A politically divided Securities and Exchange Commission on Monday approved streamlining rules and increasing the amount of capital that can be raised through private securities.
The agency passed, 3-2, amendments to federal securities laws that would simplify and harmonize rules surrounding securities that do not have to be registered with the agency, or private placements.
Under the private market reform, start-up companies will be able to increase maximum offering amounts under so-called Regulation A (from $50 million to $75 million), online crowdfunding (from $1.07 million to $5 million) and Regulation D (from $5 million to $10 million).
The SEC also made it easier for issuers to “test the waters” before launching a private offering and provided wider latitude for conducting multiple capital-raising efforts. The changes will go into effect 60 days after they are published in the Federal Register.
SEC Chairman Jay Clayton said the changes modernize private market rules and will make it easier for small companies to obtain financing and for investors to participate on the ground-floor of their launch. In 2019, securities registered with the SEC accounted for $1.2 trillion of new capital, while $2.9 trillion was raised through the sale of private securities, according to the SEC.
Democratic SEC members Caroline Crenshaw and Allison Herren Lee voted against the final rules. They argued the SEC majority was proceeding without understanding the investor protection risks posed by expanding private markets, where valuations are opaque and risk is amplified. State securities regulators say private offerings are a leading cause of investor harm.
“Today’s rule significantly expands private market access to investors without first putting in place appropriate investor protections,” Crenshaw said at an SEC open meeting Monday. “As a result, issuers will be able to conduct larger and more frequent private offerings with fewer restrictions.”
She said small investors will be at a disadvantage compared to professional investors, who can more easily find the best private offerings and profit from them.
“[R]etail investors get the leftovers — too often, unfortunately, the losers,” Crenshaw said. “Instead of providing retail investors access to that elusive high return rate, the majority’s steady march of expanding the private markets will only further entrench the country’s increasing and concerning economic divide.”
It was the second time within a week the SEC’s Democratic tandem voted against a final rule. It opposed a regulation last Wednesday regarding the use of derivatives in investment funds.
MEMBER VS. MEMBER
Crenshaw’s comment drew an unusual member-to-member exchange with Republican Commissioner Elad Roisman during the open meeting.
Roisman disputed Crenshaw’s assertion that smaller investors would be harmed by the private market reform approved on Monday. He said the agency took a careful, “tailored approach” in the rulemaking, which encompassed a June 2019 concept release and a proposal last March.
“I do have a problem with your notion that this is supporting an economic divide,” Roisman said.
Roisman, fellow Republican Commissioner Hester Peirce and Clayton all voted in favor of the new rules.
In his opening statement, Clayton anticipated the opposition to the new rules. He asserted that catalyzing capital formation and protecting investors are not mutually exclusive.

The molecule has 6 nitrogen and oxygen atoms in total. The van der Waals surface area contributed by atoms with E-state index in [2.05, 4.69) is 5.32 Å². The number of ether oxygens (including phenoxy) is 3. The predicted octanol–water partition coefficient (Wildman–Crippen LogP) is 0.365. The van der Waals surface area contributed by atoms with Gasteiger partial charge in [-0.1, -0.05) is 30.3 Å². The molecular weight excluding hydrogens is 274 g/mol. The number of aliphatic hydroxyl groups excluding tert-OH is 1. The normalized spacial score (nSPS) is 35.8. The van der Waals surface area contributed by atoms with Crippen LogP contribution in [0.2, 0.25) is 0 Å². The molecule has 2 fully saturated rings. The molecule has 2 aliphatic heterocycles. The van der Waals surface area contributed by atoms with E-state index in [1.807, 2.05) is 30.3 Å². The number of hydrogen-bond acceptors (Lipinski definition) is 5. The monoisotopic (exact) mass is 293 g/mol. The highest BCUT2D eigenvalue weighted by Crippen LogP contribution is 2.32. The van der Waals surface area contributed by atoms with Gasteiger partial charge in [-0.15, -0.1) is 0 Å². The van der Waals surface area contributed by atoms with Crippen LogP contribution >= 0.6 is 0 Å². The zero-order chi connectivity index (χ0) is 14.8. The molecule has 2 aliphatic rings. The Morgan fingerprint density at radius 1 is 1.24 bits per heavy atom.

“This zero-sum perspective is inconsistent with the Commission’s demonstrated history, congressional action, market performance, investor returns and investor protection,” Clayton said. “Moreover, such a zero-sum and anachronistic perspective can impede much-needed progress on a range of emerging issues important to investors, our agency and the economy more generally.”
He emphasized the new rules did not change the definition of accredited investor, which sets income and wealth thresholds governing who can buy private securities.
TOO MANY DEEMED SOPHISTICATED?
But Lee said the current accredited investor definition, which was set in 1982, is outdated and has allowed many ordinary investors to be deemed sophisticated and eligible for private offerings.
“At the same time, we steadily strip away investor protections in this market, reducing disclosure requirements and relaxing accredited investor verification standards,” Lee said at the open meeting. “These changes are cast as mere adjustments to the framework to make it easier to navigate, but their effects on investor protection loom large.”
The political divide on the SEC also reflects the differences between Republicans and Democrats on Capitol Hill. Republicans support expanding the private markets, asserting it will boost economic growth and create jobs. In contrast, House Democrats passed an amendment to a government funding bill earlier this year that would have killed the rules the SEC approved today, arguing that the agency was ignoring investor protection.
An investor advocate criticized Clayton for pushing ahead without achieving bipartisan consensus on the commission.
“With this vote, [Clayton] cements his reputation as the most partisan, deregulatory, and anti-investor SEC chairman in recent history,” Barbara Roper, director of investor protection at the Consumer Federation of America.
During the open meeting, Clayton said overhauling the exempt offering framework was long overdue and that tackling reform now was the best approach. Bipartisan agreement might come on another day.
“The more you engage on these [reforms], the easier they are to solve next time,” Clayton said, when the agency is “more likely to reach a consensus.”
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